Kermit the Frog's voice actor is leaving after 27 years without explanation

Steve Whitmire took over as the voice of Jim Henson's most iconic creation after the originator's death in 1990

By Matthew Rozsa
July 11, 2017 3:22PM (UTC)
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Muppet Kermit the Frog and his operator Steve Whitmire (Getty/Lawrence Lucier)

Muppets fan are in shock: Steve Whitmire, who has voiced Kermit the Frog across the broad franchise of Muppet-based programming since Muppets creator Jim Henson passed away in 1990, is leaving the character.

Whitmire will be replaced by Matt Vogel, according to a report by The Hollywood Reporter. Vogel will debut as the character in a segment of "Muppets Thought of the Week" next week.


With no explanation as to why Whitmire left the role after almost three decades, Muppets watchers are scratching their heads.

In addition to voicing Kermit the Frog, Whitmire was perhaps best known for voicing Ernie from the Bert and Ernie duo, according to a report by The Guardian. He also portrayed Rizzo the Rat and characters from Henson productions like Fraggle Rock, Labyrinth and The Dark Crystal.

This isn't to say that Whitmire's leaving caught everyone in the Muppet fan community off guard.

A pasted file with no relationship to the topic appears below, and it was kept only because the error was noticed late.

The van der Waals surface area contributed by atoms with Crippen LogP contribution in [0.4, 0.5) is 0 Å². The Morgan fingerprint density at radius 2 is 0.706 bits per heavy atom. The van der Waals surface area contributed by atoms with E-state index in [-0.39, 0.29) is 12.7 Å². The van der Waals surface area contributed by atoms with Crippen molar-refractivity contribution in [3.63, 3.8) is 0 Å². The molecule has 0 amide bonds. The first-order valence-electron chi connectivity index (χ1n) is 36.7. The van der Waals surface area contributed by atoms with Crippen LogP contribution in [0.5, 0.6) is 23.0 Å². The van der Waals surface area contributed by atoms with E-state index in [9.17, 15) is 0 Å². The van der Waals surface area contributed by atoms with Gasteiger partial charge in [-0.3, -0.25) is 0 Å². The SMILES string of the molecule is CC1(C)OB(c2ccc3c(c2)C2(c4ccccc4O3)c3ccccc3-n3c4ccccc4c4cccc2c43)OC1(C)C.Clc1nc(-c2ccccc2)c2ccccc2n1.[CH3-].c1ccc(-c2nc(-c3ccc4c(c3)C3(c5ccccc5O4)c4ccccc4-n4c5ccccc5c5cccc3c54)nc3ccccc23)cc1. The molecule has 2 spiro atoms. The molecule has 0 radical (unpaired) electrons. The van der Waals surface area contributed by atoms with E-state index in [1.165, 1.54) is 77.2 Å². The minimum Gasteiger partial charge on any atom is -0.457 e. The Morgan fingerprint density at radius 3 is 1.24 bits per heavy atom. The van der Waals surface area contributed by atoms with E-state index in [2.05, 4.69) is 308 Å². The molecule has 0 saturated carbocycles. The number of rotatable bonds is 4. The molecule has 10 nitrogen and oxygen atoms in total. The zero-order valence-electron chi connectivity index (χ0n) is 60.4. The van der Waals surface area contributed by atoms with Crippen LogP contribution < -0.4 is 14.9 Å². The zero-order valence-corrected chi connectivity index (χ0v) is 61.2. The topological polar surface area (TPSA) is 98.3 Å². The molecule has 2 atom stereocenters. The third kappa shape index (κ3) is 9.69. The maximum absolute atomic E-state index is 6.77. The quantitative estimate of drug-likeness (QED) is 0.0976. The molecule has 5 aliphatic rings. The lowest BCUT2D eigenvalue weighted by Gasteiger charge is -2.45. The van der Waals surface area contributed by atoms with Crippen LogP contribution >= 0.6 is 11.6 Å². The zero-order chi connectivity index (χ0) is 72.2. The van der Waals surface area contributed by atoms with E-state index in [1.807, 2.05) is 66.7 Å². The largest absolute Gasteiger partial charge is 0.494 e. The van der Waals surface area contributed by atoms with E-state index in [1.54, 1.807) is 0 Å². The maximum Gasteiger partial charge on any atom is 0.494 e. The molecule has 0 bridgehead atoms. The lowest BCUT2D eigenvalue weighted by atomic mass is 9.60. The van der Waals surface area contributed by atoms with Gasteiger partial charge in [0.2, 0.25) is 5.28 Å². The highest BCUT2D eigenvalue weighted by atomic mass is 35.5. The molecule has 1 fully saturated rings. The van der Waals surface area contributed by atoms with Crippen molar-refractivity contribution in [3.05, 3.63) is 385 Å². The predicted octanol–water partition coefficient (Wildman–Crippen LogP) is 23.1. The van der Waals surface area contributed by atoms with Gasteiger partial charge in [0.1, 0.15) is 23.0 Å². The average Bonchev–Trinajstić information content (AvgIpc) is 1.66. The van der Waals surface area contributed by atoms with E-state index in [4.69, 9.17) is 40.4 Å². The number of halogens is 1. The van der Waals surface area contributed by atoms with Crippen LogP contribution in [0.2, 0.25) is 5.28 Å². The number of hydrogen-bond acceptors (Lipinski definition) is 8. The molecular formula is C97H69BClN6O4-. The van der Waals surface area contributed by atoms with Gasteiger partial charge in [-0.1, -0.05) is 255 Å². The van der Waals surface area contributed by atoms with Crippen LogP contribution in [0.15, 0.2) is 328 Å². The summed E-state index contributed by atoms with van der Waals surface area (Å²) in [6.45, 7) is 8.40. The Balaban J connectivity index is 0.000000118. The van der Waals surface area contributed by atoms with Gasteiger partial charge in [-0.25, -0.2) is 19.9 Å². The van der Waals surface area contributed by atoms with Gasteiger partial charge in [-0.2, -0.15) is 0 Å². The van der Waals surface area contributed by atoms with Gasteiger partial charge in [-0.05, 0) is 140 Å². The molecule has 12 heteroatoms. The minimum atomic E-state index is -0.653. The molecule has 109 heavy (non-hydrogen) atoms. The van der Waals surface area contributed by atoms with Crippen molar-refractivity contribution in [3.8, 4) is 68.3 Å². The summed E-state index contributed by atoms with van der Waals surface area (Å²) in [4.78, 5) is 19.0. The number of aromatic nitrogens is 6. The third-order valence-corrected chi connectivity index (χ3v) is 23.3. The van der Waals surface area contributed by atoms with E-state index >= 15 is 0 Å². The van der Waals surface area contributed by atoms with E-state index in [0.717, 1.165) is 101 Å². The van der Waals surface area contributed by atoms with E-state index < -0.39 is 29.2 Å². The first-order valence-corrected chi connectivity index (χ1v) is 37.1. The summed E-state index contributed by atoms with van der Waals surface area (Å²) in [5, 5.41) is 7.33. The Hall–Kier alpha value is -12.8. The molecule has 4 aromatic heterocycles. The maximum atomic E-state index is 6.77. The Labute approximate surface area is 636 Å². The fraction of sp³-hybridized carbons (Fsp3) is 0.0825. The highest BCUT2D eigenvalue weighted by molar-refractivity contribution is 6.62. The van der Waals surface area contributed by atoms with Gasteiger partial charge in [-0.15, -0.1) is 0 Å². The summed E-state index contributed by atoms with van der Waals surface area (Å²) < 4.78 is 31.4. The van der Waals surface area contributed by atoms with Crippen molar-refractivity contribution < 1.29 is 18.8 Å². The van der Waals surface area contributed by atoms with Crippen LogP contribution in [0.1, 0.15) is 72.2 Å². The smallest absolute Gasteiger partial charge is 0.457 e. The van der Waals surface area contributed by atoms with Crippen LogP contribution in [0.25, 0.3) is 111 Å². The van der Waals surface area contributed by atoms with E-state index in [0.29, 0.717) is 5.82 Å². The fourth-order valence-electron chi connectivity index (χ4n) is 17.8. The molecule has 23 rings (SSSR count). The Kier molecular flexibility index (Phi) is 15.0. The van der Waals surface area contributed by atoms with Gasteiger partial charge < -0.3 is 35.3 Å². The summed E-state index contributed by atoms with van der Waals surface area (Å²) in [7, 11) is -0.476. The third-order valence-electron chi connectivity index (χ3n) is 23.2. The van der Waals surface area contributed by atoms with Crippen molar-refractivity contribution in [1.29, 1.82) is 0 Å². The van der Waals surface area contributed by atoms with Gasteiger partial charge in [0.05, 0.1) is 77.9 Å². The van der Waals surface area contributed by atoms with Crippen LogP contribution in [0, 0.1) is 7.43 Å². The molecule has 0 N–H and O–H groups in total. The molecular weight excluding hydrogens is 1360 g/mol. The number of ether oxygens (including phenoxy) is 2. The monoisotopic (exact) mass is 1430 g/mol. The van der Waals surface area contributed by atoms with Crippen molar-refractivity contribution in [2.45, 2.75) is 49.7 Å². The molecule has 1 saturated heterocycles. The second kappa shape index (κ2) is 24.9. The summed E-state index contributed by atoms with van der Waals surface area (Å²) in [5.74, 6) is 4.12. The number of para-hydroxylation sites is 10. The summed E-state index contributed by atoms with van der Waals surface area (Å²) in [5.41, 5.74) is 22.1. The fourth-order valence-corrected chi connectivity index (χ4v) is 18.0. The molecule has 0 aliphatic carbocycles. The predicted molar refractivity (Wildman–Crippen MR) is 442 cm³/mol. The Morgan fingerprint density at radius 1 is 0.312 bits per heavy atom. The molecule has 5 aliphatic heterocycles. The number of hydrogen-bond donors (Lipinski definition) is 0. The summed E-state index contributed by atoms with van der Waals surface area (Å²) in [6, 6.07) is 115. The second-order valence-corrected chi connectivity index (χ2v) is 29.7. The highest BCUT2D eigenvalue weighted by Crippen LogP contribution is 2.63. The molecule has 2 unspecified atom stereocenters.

"Over the past few months, several of our readers have noticed clues, forcing us to wonder if Steve was absent from the Muppets," writes Joe Hennes of the Muppet fan site Tough Pigs. "For example, his characters weren’t being used in the recent 'Muppet Thought of the Week' videos, and eagle-eared viewers noted that Peter Linz performed Statler in some recent advertisements. "

While it's unclear if Whitmire's exit will impact the performance of Kermit the Frog — and, if so, how — the character remains one of the most iconic in the Muppets' line up, and for good reason. Where else can you expect to get gems of wisdom like this one?

"Here's some simple advice: Always be yourself. Never take yourself too seriously. And beware of advice from experts, pigs and members of Parliament."

Matthew Rozsa

Matthew Rozsa is a staff writer for Salon. He holds an MA in History from Rutgers University-Newark and is ABD in his PhD program in History at Lehigh University. His work has appeared in Mic, Quartz and MSNBC.

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